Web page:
International Women’s Day. #ChooseToChallenge

International Women’s Day. #ChooseToChallenge

Indicating that “a challenged world is an alert world, from challenge comes change”, this years International Women’s Day is #ChooseToChallenge. See the women in sport that pioneered for change from IMAGO.

March 8. International Women’s Day. This year’s theme is #choosetochallenge.  We at IMAGO took a look back at the Women in sport that have dared to challenge and inspired change. 

 

 

Babe Didrikson Zaharias.

Born in 1911, a true pioneer for women’s sports, Babe Didrikson Zaharias set multiple world records, winning two Olympic gold medals in track and field, taking the world of women’s golf by storm and helped to found the LPGA. With aptitude in sports across the field including; basketball, baseball, swimming, diving, golf, volleyball, bowling, track, and more.

In 1932’s American Athletic Union championships she placed first in five events, tied in a sixth, and set four world records.

 

Gertrude Ederle.

In 1926, Gertrude Ederle rocketed to fame when she became the first woman to swim the English Channel. Ederle, holding 29 amateur national and world records in various freestyle distances, competed in the 1924 Summer olympics in Paris prior to her Channel swim. There she won gold in the 400-meter freestyle relay and two bronze medals in the 100 and 400 freestyle.

 

Kathrine Switzer.

Known for becoming the first woman to complete the Boston Marathon as an official entrant, in 1967, Kathrine Switzer entered the race under the name “K.V. Switzer” to hide her gender. Two miles in, an official tried to eject her from the course, a famous moment captured in photography.

 

Billie Jean King.

In 1973, Billie Jean King, the trailblazing tennis star, changed the game. Founding the Women’s Tennis Association, leading a moment for female players to earn equal prize money in mixed tournaments and epitomized her crusade for gender equality when she beat Bobby Riggs, a self-described chauvinist, in the Battle of the Sexes.

Venus Williams.

In 2007, Wimbledon announced that women’s tennis players would receive equal prize money to the men’s. Tennis great, Venus Williams wrote an essay in The Times of London titled “Wimbledon Has Sent Me a Message: I’m Only a Second Class Champion.”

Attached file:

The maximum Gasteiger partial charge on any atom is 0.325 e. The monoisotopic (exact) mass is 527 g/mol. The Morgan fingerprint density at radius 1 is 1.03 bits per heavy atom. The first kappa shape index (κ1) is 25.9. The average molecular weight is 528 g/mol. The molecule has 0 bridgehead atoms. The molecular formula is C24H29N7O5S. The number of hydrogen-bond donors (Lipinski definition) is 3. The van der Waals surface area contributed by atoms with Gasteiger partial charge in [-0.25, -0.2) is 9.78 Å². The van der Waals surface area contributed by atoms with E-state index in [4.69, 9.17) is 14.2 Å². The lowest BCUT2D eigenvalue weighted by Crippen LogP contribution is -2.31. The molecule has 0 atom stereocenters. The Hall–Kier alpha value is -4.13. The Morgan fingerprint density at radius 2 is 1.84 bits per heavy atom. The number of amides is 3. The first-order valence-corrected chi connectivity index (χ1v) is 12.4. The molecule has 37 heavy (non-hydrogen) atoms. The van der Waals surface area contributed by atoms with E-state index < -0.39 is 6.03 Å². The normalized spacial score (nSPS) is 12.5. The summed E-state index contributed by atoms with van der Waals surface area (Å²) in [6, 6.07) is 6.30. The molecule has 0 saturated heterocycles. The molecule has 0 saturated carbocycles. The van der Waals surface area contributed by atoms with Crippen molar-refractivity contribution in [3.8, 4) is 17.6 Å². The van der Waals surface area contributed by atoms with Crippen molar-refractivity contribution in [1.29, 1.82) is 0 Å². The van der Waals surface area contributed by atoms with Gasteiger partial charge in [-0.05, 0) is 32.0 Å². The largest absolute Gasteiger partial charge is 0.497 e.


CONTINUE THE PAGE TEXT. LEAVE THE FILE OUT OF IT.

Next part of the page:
She made a failed plea the night before she won the title in 2005 and many believe she began the movement for equal pay within the tournament.

THE USA Soccer Team.

The United States women’s soccer team filed a gender discrimination lawsuit against the United States Soccer Federation, an escalation in their increasingly public battle for equality.

Skylar Diggins-Smith.

The W.N.B.A. All-Star who plays for the Dallas Wings, recently appeared in a commercial to raise awareness about pay inequity.

Jane Couch.

Paving the way for female boxers including; Claressa Shields, Savannah Marshall and Katie Taylor, Jane Couch was fearless and earned her career the hard way. With no money, no respect and no chance to shine on the big stages, Couch, became the first boxer in history to win world titles at three separate weights after just 10 professional fights. She won two consecutive gold medals at the Olympics and fought 78 amateur fights, losing only one.

Maya Moore.

Named “Performer of the Year” in 2017, Sports Illustrated called Moore the greatest winner in the history of women’s basketball. She has since taken a sabbatical to work with charitable, and social reform organizations.

Fallon Sherrock.

Female darts player and the first woman to beat a man at the PDC World Championship.

Becky Hammon.

The first women to act as a Head Coach of an NBA Team. Hammon became the first women to coach a major league team in 2020, leading the San Antonio Spurs after previous coach Gregg Popovich was ejected in the first half. She described this career move as “A substantial moment” after her first game in the role.

 

Ada Hegerberg.

As the five-times Champions League winner, and the competition’s all-time top-scorer, and despite having scored 23 goals in 18 appearances in the first half of last season, she has been omitted from the shortlists for individual awards. Largely known for speaking out against the unequal opportunities for girls and boys to play football Ada stepped back from playing for her Norwegian national team in 2017. Speaking publicly about wanting to see a greater commitment to female football in Normal from the federation she spoke about; women and girls being forced to wait to use pitches, boots arriving for a tournament late and the wrong sizes whilst boys’ teams playing on the best pitches.

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